Zanele Muholi acts as both participant and image-maker in Somnyama Ngonyama, using their camera to respond to pressing issues concerning racism, sexism, and homophobia. In each photograph, the artist confrontationally faces the lens, forcing the viewer to stare back. Muholi asks us to question, examine and ultimately challenge our deeply entrenched, biassed view of the world. Who has been excluded from the histories we have been taught? Why have Black women so rarely been part of the narrative? Muholi’s stark expression penetrates the lens, encouraging us to confront the mainstream systems of representations we are surrounded by yet so often forget to question.
The Alter Egos
By adopting hundreds of alter egos, Zanele Muholi’s psychologically charged Somnyama Ngonyama self-portraits offer a nuanced and multifaceted alternative to stereotypical images and narratives of Black women. The visual activist masterfully refers to elements of classical portraiture, fashion photography, and stereotypical tropes of ethnographic imagery, but there is more to these portraits than their immaculate composition. In each black and white frame, Muholi uses symbolic props taken from their immediate environment to comment on identity politics and the consequences of Eurocentrism.
The images depict Zanele Muholi adopting numerous personas by wearing a striking variety of clothing and accessories that highlight the cultural limitations imposed on Black women. What is immediately clear is that the artist has given each prop careful consideration. Muholi decorates themselves with handcuffs, rope, electric wire, and latex gloves, challenging the oppressive standards of beauty that so often tend to ignore people of color.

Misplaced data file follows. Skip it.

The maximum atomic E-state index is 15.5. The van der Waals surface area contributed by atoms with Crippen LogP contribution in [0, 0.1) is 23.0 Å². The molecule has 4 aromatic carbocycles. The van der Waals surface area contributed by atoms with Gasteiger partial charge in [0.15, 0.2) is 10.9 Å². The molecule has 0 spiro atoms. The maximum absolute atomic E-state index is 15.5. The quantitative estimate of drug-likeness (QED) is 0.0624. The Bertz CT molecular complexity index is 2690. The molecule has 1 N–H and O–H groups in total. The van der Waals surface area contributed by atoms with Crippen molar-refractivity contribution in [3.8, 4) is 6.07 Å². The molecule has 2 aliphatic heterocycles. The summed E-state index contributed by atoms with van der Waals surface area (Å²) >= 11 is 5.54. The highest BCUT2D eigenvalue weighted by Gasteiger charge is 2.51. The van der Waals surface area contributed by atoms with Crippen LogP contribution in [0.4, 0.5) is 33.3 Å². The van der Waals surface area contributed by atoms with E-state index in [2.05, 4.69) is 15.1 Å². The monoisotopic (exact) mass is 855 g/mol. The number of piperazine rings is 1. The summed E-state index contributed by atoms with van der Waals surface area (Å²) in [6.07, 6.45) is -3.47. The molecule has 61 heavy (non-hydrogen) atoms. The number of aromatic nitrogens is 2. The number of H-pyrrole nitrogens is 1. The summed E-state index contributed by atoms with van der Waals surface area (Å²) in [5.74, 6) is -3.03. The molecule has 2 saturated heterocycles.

In one of the portraits, for instance, the artist covers themselves in plastic wrapping taken from her suitcase, a reference to the racial profiling that people of color are frequently subjected to when crossing borders. In another, Muholi wears a miner’s helmet and goggles, a reminder of the 2012 Marikana massacre in which thirty-four South African miners were brutally killed by police while protesting for better working conditions and higher pay.
Despite Muholi’s various guises and sometimes humorous ensembles, what remains consistent throughout the entire series is the fact that the artist never smiles in front of the camera. Rather, Muholi’s steadfast expression becomes the focal point of every image, reminding the viewer of the serious message behind each photograph and the importance of fighting back against harmful stigmatization and stereotyping.
A recurring character throughout the series is ‘Bester,’ named after the artist’s mother, Bester Muholi. In Bester I, Muholi paints their lips white and adorns themselves with household utensils in order to convey their mother’s life-long dedication to domestic labor. The artist dons an intricate headpiece and earrings made of clothespins; a shawl is draped over their shoulders, held together by yet another peg. In another image, Bester II, Muholi stares directly at the viewer with unsettling intensity while wearing what resembles an ostrich-feather duster as a headdress, another reference to domesticity.